$$\exists q\in E\setminus\{p\}\;\forall r>0 (d(p,q)<r$$ and $$\forall r>0\;\exists q\in E\setminus\{p\}(d(p,q)<r\;.$$

For a simple example, let $$E=\left\{\frac1n:n\in\mathbb{Z}^+\right\}\;,$$ and let $p=0$. For $r=0.1$, you can take for $q$ any $1/n$ with $n>10$. With $r=0.01$, on the other hand, you’ll need to choose a $1/n$ with $n>100$. And so on.

I’d also say that your picture is inside-out: you should think of circles of decreasing radius squeezing in closer and closer to $p$. Then $p$ is a limit point of $E$ if within each of those circles, no matter how close to $p$, there is at least one point of $E$ different from $p$ itself.

Added:

Now let’s take a look at your three ‘general operations’.

$$d(r_{n},r_{n-1}) \to 0$$

If you choose a sequence $\langle r_n:n\in\mathbb{N}\rangle$ converging to $0$, then it will automatically be the case that $d(r_{n},r_{n-1}) \to 0$ as $n\to\infty$, but this is a side-effect, not something on which you should focus. What’s important is that $r_n\to 0$ as $n\to\infty$; if that’s the case, and if for each $n\in\mathbb{N}$ you have a $q_n\in E$ such that $q_n\ne p$ and $d(p,q_n)<r_n$, then $p$ is a limit point of $E$.


$$\forall r \in \mathbb{R} \exists q \in E \big(d(p,q_{n})<r_{n}, n \in \mathbb{N}\big)$$

As written, this doesn’t make sense: how are the single $r$ and $q$ in the quantifiers related to the $r_n$ and $q_n$ in the quantified statement? You could correctly write any of the following, since all of them say that $p$ is a limit point of $E$:

$$\begin{align*} &\forall r>0 \exists q(r)\in E\big(q(r)\ne p\text{ and }d(p,q(r))<r\big)\\ &\forall n\in\mathbb{Z}^+\exists q_n\in E\left(q(r)\ne p\text{ and }d(p,q_n)<\frac1n\right)\\ &\forall n\in\mathbb{N}\exists q_n\in E\left(q(r)\ne p\text{ and }d(p,q_n) < \frac1{2^n}\right) \end{align*}$$

Indeed, if $\langle r_n:n\in\mathbb{N}\rangle$ is any sequence of positive real numbers converging to $0$, you could take

$$\forall n\in\mathbb{N}\exists q_n\in E\big(q(r)\ne p\text{ and }d(p,q_n) < r_n\big)$$

as your definition of ‘$p$ is a limit point of $E$’.


$$d(p,q_{1}) \to 0$$

As written this makes no sense, since $p$ and $q_1$ are single, fixed points: there is no sequence here. Did you mean $d(p,q_n)\to 0$? That isn’t enough as it stands, because it says nothing about the nature of the $q_n$. What does work is this:

A point $p$ is a limit point of a set $E$ if and only if there is a sequence $\langle q_n:n\in\mathbb{N}\rangle$ of points of $E\setminus\{p\}$ such that $d(p,q_n)\to 0$ as $n\to\infty$.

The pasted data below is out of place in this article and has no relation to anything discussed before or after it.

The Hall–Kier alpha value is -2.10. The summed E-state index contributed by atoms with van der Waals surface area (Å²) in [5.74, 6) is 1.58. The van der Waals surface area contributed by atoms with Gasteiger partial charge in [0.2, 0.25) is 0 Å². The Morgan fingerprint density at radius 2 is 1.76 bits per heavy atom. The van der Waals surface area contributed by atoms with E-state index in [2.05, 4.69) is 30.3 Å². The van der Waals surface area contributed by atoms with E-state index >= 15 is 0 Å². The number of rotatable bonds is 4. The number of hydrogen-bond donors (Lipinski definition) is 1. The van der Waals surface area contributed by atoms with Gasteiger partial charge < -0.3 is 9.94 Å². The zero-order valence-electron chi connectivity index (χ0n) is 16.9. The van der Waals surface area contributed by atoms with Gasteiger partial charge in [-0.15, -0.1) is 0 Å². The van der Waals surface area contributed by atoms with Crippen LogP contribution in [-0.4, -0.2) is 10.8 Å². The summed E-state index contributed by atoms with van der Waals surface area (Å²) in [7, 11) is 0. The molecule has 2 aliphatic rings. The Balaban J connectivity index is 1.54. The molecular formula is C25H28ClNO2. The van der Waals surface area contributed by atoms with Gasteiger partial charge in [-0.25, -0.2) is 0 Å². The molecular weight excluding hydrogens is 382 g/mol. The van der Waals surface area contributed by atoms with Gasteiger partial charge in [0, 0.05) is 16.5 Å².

(This of course assumes that there is a metric $d$; this definition doesn’t work for topological spaces in general.)

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Can you please explain your notation a little bit for the "$\ {p}$"? I'm not sure if those are just typos but I think I understand what you are trying to say. I understand that quantifiers matter, I fixed the order in the "main question". My question still stands, for if those 3 procedures I mentioned are what is happening or not? –  Samuel Reid Dec 21 '11 at 20:41
    
@Samuel: Something didn’t display in your comment; are you asking about the notation $E\setminus\{p\}$? $A\setminus B$ is the set difference of $A$ and $B$, the set of all things that are in $A$ but not $B$, so saying $\exists q\in E\setminus\{p\}$ is just saying that there is a point $q\in E$ with $q\ne p$. –  Brian M. Scott Dec 21 '11 at 20:48
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@Samuel: You’ve fixed the order of the written quantifiers, but not the way you’re thinking about them when you ask how two points can be distinct when you shrink the radius arbitrarily small. If it were always the same two points, obviously they couldn’t be distinct, but they’re not the same two points: as you shrink $r$, $q$ changes as well. –  Brian M. Scott Dec 21 '11 at 20:53
    
I see, I hadn't seen that notation before. I thought $E - {p}$ was customary for set difference. Thank you for the response it was very helpful. I am currently fixing up my figure and I will post an edit on the main question when I am finished. I would appreciate if you could comment on if the edited version is a more accurate visual representation. –  Samuel Reid Dec 21 '11 at 20:54
    
Would you mind to explain how to show limit point of $E = {\frac1n:n\in\mathbb{Z}}$ is 0? Do I have to divide it into two cases? positve and negative? –  Timothy Leung May 19 '13 at 11:33